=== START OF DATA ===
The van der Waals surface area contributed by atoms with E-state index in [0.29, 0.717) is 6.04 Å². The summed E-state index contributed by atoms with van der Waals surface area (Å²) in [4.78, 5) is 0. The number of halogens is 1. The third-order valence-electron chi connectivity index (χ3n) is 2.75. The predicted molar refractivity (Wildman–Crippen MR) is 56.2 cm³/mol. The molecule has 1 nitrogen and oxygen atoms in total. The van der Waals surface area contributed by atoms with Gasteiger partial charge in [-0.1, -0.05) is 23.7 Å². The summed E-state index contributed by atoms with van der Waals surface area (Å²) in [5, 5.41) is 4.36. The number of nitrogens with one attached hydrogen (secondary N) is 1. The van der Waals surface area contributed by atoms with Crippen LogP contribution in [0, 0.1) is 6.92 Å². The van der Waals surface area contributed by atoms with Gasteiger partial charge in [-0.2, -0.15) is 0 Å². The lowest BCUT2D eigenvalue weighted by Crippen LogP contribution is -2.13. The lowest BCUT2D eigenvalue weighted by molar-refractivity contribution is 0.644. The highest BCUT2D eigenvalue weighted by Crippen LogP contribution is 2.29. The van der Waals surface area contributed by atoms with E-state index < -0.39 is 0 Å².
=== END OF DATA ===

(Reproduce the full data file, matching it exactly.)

The van der Waals surface area contributed by atoms with E-state index in [0.29, 0.717) is 6.04 Å². The summed E-state index contributed by atoms with van der Waals surface area (Å²) in [4.78, 5) is 0. The number of halogens is 1. The third-order valence-electron chi connectivity index (χ3n) is 2.75. The predicted molar refractivity (Wildman–Crippen MR) is 56.2 cm³/mol. The molecule has 1 nitrogen and oxygen atoms in total. The van der Waals surface area contributed by atoms with Gasteiger partial charge in [-0.1, -0.05) is 23.7 Å². The summed E-state index contributed by atoms with van der Waals surface area (Å²) in [5, 5.41) is 4.36. The number of nitrogens with one attached hydrogen (secondary N) is 1. The van der Waals surface area contributed by atoms with Crippen LogP contribution in [0, 0.1) is 6.92 Å². The van der Waals surface area contributed by atoms with Gasteiger partial charge in [-0.2, -0.15) is 0 Å². The lowest BCUT2D eigenvalue weighted by Crippen LogP contribution is -2.13. The lowest BCUT2D eigenvalue weighted by molar-refractivity contribution is 0.644. The highest BCUT2D eigenvalue weighted by Crippen LogP contribution is 2.29. The van der Waals surface area contributed by atoms with E-state index < -0.39 is 0 Å².